Bibbidi-Bobbidi-Boo!: Pumpkins as FOOD!

Halloween is over, but pumpkin season most certainly is not! Pumpkins are considered a winter squash, which means that they are harvested in the autumn but last all the way through the winter season. This is a great way to get fresh vegetables on to our plates in the colder months. In fact, in the past (before freezers, canned goods and imported foods), pumpkins and other winter squashes were an essential item in the kitchen to making it through the winter with enough food.

Today, we most commonly know pumpkins for pumpkin lattes and jack-o-lanterns. As it turns out though, those lattes are flavored with sugar and artificial flavoring, and no pumpkin at all. And our Halloween decorations, which are hybrid pumpkins known as Aladdin pumpkins, were developed particularly for their ability to be carved instead of for the purpose of being eaten.

While carving pumpkins doesn’t make a great meal, their seeds (and the seeds of all pumpkins varieties) are still widely used and full of nutrients. So let your students carve their pumpkins, but encourage them to roast, toast or sprout those seeds too!

Try using pumpkin seeds for seed butter, in a trail mix, as a topping for salads, soups, desserts, and cereals or grind it up to be used in dressings or put in a flour mix.

Pumpkin seeds are packed with:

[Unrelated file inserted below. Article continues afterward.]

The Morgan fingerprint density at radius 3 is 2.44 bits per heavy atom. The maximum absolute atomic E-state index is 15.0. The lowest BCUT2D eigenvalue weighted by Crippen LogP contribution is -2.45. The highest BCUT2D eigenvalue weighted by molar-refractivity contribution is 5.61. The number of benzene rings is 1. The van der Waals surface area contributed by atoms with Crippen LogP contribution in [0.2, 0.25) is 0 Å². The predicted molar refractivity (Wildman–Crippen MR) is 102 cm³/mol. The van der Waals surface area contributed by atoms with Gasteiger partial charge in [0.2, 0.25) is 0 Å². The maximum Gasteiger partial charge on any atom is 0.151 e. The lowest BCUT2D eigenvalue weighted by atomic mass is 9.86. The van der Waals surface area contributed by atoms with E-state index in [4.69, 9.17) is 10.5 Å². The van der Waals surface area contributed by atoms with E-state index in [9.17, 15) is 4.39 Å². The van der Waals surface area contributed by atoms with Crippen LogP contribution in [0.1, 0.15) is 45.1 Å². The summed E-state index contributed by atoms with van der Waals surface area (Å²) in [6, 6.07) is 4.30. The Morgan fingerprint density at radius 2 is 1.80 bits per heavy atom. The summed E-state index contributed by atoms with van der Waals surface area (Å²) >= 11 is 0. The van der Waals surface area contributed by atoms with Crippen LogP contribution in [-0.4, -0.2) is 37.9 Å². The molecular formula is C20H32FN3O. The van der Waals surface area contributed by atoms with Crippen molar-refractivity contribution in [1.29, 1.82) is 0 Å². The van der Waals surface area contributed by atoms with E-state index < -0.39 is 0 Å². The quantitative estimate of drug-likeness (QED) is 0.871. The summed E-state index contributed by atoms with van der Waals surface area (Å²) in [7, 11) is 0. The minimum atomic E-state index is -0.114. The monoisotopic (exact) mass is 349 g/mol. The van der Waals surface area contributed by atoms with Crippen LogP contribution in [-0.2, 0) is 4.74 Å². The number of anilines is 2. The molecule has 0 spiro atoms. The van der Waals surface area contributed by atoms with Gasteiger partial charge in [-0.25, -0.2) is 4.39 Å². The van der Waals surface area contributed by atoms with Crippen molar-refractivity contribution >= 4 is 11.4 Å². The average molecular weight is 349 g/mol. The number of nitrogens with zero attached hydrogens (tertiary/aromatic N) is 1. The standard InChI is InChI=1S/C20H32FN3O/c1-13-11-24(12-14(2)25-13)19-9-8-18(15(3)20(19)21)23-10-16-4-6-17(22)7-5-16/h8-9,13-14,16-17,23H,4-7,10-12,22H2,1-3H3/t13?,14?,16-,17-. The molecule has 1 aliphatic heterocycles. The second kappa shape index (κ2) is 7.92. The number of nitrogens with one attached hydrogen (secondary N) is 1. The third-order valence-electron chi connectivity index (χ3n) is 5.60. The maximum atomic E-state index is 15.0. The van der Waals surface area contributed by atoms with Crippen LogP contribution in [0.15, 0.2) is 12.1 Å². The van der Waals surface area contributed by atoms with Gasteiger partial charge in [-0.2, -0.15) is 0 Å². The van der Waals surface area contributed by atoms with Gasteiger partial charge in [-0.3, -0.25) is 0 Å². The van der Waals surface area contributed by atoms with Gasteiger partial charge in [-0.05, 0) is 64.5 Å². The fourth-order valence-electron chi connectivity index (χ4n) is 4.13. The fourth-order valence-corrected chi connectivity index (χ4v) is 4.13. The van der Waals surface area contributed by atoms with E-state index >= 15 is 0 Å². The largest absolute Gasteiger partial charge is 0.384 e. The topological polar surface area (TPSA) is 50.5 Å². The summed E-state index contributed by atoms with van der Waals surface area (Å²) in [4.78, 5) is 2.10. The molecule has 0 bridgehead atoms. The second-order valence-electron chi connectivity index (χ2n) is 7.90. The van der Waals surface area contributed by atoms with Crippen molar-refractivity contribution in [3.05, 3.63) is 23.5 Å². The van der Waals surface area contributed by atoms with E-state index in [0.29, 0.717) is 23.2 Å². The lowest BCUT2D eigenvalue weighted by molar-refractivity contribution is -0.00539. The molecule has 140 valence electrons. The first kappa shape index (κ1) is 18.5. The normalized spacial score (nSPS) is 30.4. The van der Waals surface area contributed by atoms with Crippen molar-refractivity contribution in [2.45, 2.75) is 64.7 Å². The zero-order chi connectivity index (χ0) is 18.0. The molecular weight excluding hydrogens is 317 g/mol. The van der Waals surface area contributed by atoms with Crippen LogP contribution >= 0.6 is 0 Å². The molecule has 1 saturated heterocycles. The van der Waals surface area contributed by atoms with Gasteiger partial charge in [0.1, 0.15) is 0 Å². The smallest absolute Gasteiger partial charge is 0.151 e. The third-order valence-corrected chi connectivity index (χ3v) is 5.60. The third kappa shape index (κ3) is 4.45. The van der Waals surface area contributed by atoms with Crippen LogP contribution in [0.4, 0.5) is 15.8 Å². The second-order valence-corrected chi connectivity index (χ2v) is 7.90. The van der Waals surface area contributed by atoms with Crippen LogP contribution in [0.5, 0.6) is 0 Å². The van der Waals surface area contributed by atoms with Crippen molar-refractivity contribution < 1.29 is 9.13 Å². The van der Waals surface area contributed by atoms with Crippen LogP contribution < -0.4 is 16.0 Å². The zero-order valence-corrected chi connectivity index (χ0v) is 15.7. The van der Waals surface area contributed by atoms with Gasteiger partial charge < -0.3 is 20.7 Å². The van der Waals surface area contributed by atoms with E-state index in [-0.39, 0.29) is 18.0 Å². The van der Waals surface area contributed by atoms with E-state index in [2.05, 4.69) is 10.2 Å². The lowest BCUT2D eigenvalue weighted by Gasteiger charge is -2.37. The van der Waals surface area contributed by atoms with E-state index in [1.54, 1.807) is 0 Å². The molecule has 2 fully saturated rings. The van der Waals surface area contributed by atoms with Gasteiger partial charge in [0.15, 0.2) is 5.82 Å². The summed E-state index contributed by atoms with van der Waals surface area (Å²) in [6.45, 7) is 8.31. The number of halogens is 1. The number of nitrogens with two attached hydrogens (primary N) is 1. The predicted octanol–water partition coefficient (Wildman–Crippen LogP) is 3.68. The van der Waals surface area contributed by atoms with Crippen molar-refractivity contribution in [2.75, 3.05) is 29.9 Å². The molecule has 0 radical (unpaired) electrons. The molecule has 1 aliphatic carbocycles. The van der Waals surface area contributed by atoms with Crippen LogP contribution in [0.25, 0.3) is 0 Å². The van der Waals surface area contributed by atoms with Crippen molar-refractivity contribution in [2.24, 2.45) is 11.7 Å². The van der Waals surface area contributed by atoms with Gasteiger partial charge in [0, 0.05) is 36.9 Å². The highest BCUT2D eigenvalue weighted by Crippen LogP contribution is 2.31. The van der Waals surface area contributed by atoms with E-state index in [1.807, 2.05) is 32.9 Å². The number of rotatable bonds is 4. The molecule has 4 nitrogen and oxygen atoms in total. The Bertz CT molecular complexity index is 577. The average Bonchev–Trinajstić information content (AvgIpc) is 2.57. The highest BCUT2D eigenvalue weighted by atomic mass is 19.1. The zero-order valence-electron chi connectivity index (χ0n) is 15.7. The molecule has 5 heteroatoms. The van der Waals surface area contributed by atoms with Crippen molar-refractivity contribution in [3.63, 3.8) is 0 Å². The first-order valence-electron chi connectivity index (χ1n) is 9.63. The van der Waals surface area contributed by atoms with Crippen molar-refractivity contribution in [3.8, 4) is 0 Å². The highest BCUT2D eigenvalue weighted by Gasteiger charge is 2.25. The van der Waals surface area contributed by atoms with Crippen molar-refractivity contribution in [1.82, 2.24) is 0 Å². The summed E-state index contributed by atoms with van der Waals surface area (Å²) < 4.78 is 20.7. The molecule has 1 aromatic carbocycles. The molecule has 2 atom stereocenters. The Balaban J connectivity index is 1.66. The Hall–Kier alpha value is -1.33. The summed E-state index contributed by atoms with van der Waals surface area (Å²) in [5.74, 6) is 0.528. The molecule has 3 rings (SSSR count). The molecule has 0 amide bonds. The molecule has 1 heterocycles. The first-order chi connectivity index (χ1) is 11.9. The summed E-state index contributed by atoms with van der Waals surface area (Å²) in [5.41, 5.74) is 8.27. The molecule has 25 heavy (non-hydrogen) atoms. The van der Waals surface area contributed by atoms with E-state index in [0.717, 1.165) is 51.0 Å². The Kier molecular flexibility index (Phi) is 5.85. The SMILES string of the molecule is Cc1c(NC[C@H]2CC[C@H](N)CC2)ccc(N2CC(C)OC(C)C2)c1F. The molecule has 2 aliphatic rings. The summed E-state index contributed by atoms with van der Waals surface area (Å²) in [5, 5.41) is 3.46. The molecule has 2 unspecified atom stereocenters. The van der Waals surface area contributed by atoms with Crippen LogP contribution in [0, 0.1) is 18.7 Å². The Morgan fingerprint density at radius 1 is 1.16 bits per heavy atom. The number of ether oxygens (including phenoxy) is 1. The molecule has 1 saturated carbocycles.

• Protein
  • Fiber
  • High Iron, copper, magnesium, manganese, phosphorous, zinc, potassium, folate, niacin and selenium
  • Healthy fats
  • Antimicrobial properties (antifungal and antiviral)

There are now over 40 varieties of pumpkins that vary in color, shape, size and texture. Larger pumpkins tend to have a stringier and bitter quality compared to the smaller, sweeter ones used in most recipes. While jack-o-lanterns aren’t meant to be eaten, there are many pumpkins that are. Some varieties often used for cooking are labeled as Pie Pumpkins or Sugar Pumpkins, Baby Pam, Autumn Gold, Lumina, Ghost Rider, Cinderella. Fairy Tale, Jarrahdale, Peanut, Lakota, and Cow Pumpkins.

These all generally have a similar taste, but their key notes and texture do differ. For a fun activity to do with students, purchase a couple different types of pumpkins, roast them, and see if your students are able to tell the difference in taste between them. Then see which ones they think would be better used in pies, in soups and other applications.

I doubt you are going to find any pumpkin that will turn into gold and become your midnight carriage ride like Cinderella, but here are some ways you can use pumpkins: in pies, breads, smoothies, roasted to be thrown in quinoa, salads or a vegetable medley, put in soups and stews, used as a cooking and serving vessel (ditch the bread bowl, try a pumpkin bowl!). Really, the options are limitless.

Encourage creativity from your students to see if they can come up with an idea of how pumpkins can be used in an entrée of each meal, as an appetizer, side dish, dessert, as a snack and in a beverage.


Pumpkin Pie Smoothie

  • 12 oz Unsweetened almond milk